Long Island’s seven Hyundai dealers, which gained in sales and market share last year, will have four new models in coming months, beginning with the redesigned-for 2011 Elantra compact sedan that began arriving at their stores in December.
In a visit to Newsday on Thursday, the carmaker’s California-based national manager for product public relations, Jim Trainor, said a redesigned Accent, the company’s price leader, will be shown for the first time in the United States at the New York auto show in April and go on sale shortly thereafter.
The new Accent will be offered as a four-door sedan or five-door hatchback, but the three- door version will be discontinued.
Prices haven’t been announced; current models begin at about $10,700 with freight.
Due in summer is the Veloster, a small coupe with two doors on the passenger side and one on the driver’s — aimed at young buyers.
Later in the year, dealers will have a redesigned Azera — Hyundai’s answer to the Toyota Avalon — and one more vehicle the company won’t talk about yet.
With the Veloster, dealers will have four cars to offer with EPA fuel economy ratings of more than 40 mpg.
One of Hyundai’s newest models, the Equus luxury sedan introduced last year, represents its first effort to compete with brands like Acura, Lexus, Cadillac and Lincoln. Trainor said Hyundai has no plans, however, for a new dealer network such as Toyota set up for Lexus.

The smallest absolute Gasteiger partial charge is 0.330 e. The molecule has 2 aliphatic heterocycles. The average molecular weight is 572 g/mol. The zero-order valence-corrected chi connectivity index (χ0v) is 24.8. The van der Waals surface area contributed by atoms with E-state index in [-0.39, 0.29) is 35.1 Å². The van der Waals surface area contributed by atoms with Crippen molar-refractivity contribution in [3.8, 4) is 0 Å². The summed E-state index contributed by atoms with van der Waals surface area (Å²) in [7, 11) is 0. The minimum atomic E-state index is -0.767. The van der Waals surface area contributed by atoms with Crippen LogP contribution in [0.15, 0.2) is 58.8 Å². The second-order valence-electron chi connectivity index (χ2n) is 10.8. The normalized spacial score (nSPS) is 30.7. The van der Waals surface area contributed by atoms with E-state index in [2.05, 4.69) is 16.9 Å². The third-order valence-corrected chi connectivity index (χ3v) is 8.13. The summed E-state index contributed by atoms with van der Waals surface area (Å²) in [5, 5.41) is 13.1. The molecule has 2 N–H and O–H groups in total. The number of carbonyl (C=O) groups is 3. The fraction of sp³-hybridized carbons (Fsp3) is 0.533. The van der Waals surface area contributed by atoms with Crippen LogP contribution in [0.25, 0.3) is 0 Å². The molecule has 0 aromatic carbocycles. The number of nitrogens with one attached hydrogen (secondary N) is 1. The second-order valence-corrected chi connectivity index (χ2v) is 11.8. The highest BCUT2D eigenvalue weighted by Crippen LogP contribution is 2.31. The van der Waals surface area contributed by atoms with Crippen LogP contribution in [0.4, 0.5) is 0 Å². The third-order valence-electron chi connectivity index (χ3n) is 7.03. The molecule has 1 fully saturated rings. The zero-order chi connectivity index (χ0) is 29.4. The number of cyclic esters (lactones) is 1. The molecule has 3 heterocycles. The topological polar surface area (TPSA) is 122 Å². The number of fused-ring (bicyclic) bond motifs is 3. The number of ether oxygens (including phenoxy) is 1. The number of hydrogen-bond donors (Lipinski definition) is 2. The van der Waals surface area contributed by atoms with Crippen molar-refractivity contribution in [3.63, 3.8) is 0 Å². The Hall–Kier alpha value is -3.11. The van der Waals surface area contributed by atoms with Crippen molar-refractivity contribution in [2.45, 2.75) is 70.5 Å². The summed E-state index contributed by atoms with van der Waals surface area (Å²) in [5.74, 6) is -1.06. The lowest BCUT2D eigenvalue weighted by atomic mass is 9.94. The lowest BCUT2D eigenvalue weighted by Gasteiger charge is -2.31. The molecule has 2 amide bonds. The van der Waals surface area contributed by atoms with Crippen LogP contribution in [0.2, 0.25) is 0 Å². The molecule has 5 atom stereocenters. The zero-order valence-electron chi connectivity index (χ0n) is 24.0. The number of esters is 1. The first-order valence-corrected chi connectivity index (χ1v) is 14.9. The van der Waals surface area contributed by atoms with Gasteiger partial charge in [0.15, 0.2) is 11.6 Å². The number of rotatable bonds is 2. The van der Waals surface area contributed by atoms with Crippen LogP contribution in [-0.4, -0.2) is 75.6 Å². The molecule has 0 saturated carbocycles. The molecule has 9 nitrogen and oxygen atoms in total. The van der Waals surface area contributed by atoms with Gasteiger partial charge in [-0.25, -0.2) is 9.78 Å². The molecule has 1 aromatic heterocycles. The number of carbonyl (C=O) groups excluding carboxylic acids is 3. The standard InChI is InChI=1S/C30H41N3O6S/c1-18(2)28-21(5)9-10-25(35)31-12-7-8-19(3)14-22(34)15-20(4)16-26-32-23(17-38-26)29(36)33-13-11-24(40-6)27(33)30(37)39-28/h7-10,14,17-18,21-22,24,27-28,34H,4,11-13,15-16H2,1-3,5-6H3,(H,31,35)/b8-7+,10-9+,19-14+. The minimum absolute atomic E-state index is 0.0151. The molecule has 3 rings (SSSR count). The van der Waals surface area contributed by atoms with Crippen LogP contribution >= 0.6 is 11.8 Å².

Starting at almost $59,000 and available with a V-8 engine, the Equus is to be sold only by about 250 to 275 of the automaker's best-performing dealers in customer satisfaction. On Long Island they include Mid-Island Hyundai in Centereach, Atlantic Hyundai in West Islip and Advantage Hyundai in Hicksville.
Nationally, Hyundai picked up three-tenths of a point of market share last year over 2009, according to the trade paper Automotive News. Based on registration figures from R.L. Polk and Co. for September — the most recent numbers available — the carmaker did better on Long Island, gaining 1.8 points of share from a year earlier — although it was still way behind the Island’s “Big Three” brands — Honda, Toyota and Nissan.
Once the butt of jokes by late-night comics, Hyundai’s vehicles have improved dramatically in quality since the first ones arrived in 1986; its vehicles are rated above average by J.D. Power and Associates based on owner experiences in the first three months and the first three years on the road.